Alternatively we can change what we are actually looking for. The Drake Equation looks for the number of transmitting civilizations alive today, but by throwing out the L variable, and combining some of the other variables, you get a simplified or revised version that tells you the number of technological species that have formed over the history of the observable universe.

Or you can get rid of the intelligence factor altogether and simply look for the number of planets with detectable signs of life by their biosignatures. This is known as the Seager equation (named after Sara Seager, a name you may recognise from last year’s ‘Life on Venus?’ post), and is more useful given current knowledge and capabilities.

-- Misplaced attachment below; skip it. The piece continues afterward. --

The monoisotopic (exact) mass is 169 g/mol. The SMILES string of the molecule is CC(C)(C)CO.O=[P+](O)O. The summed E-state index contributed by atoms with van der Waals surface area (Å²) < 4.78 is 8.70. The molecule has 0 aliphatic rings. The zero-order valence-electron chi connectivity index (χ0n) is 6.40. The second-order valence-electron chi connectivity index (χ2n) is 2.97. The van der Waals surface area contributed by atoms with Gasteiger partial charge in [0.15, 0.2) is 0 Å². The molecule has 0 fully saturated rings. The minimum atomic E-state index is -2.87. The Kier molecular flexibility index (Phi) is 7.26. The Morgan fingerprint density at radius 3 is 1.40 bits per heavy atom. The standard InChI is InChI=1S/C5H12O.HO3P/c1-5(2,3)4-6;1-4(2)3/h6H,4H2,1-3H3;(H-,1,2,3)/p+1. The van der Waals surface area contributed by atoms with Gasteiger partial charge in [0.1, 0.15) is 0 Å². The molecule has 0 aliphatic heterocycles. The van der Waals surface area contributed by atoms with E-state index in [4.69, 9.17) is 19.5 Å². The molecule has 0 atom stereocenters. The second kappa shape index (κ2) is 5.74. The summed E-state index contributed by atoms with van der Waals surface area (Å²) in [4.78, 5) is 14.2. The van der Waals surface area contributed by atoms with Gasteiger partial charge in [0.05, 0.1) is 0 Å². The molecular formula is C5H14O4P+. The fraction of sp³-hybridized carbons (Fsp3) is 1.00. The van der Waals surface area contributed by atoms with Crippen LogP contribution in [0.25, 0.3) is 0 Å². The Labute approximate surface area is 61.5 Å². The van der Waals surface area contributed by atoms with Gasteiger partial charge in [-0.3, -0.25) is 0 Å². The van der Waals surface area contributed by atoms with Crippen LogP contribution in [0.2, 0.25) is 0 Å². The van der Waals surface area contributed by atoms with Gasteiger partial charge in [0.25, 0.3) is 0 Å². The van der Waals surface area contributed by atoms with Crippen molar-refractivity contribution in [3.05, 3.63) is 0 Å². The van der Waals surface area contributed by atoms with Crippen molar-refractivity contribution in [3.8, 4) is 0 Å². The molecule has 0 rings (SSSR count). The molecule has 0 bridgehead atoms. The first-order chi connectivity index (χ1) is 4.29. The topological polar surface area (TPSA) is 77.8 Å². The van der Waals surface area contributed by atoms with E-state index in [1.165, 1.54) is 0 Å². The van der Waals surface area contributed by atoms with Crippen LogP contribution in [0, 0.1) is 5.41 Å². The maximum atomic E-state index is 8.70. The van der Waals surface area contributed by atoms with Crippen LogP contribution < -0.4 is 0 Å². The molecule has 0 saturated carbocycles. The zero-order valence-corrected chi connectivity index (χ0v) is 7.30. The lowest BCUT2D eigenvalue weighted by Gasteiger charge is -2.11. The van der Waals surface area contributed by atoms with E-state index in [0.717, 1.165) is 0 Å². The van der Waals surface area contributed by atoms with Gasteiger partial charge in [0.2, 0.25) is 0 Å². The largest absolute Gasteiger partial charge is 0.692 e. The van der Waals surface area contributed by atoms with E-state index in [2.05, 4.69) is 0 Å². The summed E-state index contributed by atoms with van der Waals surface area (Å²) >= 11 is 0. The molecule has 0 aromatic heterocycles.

Another thing to consider is what we regard as habitable. For a long time, we thought that only earth like planets could be home to life, but as we discover more about the outer solar system, especially the diverse moons there, we realise that this approach is probably too narrow minded! This will become more important if we find evidence of life in the outer moons, such as Europa or Titan!

Can it be solved?

Well as you may have gathered, there is a LOT of uncertainty in the variables, so it gives answers ranging between just 1 (us) and 15 million. I don’t think we will ever find a definitive answer, at least not for a long time, and I don’t think it really matters.

Instead it can be used, like its original purpose, as a guide, indicating what to look for and how to find the answers, as we discuss and research astrobiology!


Thanks for reading! This post was essentially just a neatened up version of my script for the video, which is why it may have seemed chattier than normal! You can subscribe to my youtube channel here or check out my other astrobiology videos!

Leave a comment if you enjoyed the post and tell me what equations you would like me to cover in the future!